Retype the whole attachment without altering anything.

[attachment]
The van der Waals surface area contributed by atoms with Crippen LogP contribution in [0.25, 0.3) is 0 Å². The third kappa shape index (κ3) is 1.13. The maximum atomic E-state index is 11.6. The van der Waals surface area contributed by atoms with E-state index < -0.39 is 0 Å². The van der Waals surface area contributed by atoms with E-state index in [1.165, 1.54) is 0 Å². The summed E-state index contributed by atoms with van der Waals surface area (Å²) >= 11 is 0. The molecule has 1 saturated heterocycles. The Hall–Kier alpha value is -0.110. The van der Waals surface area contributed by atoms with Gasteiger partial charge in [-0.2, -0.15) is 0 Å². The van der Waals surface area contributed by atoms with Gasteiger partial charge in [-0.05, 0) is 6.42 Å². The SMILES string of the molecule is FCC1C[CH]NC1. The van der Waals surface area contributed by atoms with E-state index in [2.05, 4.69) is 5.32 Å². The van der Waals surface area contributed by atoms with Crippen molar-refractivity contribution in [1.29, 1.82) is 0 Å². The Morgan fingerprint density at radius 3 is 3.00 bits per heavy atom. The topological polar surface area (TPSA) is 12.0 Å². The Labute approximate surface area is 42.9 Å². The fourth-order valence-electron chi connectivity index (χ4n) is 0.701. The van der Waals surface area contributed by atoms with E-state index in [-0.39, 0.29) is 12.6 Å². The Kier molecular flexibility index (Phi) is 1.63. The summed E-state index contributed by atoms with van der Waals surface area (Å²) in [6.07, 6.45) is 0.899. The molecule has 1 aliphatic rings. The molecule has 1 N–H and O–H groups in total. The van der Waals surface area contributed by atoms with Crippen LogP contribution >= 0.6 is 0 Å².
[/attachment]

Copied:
The van der Waals surface area contributed by atoms with Crippen LogP contribution in [0.25, 0.3) is 0 Å². The third kappa shape index (κ3) is 1.13. The maximum atomic E-state index is 11.6. The van der Waals surface area contributed by atoms with E-state index < -0.39 is 0 Å². The van der Waals surface area contributed by atoms with E-state index in [1.165, 1.54) is 0 Å². The summed E-state index contributed by atoms with van der Waals surface area (Å²) >= 11 is 0. The molecule has 1 saturated heterocycles. The Hall–Kier alpha value is -0.110. The van der Waals surface area contributed by atoms with Gasteiger partial charge in [-0.2, -0.15) is 0 Å². The van der Waals surface area contributed by atoms with Gasteiger partial charge in [-0.05, 0) is 6.42 Å². The SMILES string of the molecule is FCC1C[CH]NC1. The van der Waals surface area contributed by atoms with E-state index in [2.05, 4.69) is 5.32 Å². The van der Waals surface area contributed by atoms with Crippen molar-refractivity contribution in [1.29, 1.82) is 0 Å². The Morgan fingerprint density at radius 3 is 3.00 bits per heavy atom. The topological polar surface area (TPSA) is 12.0 Å². The Labute approximate surface area is 42.9 Å². The fourth-order valence-electron chi connectivity index (χ4n) is 0.701. The van der Waals surface area contributed by atoms with E-state index in [-0.39, 0.29) is 12.6 Å². The Kier molecular flexibility index (Phi) is 1.63. The summed E-state index contributed by atoms with van der Waals surface area (Å²) in [6.07, 6.45) is 0.899. The molecule has 1 aliphatic rings. The molecule has 1 N–H and O–H groups in total. The van der Waals surface area contributed by atoms with Crippen LogP contribution >= 0.6 is 0 Å².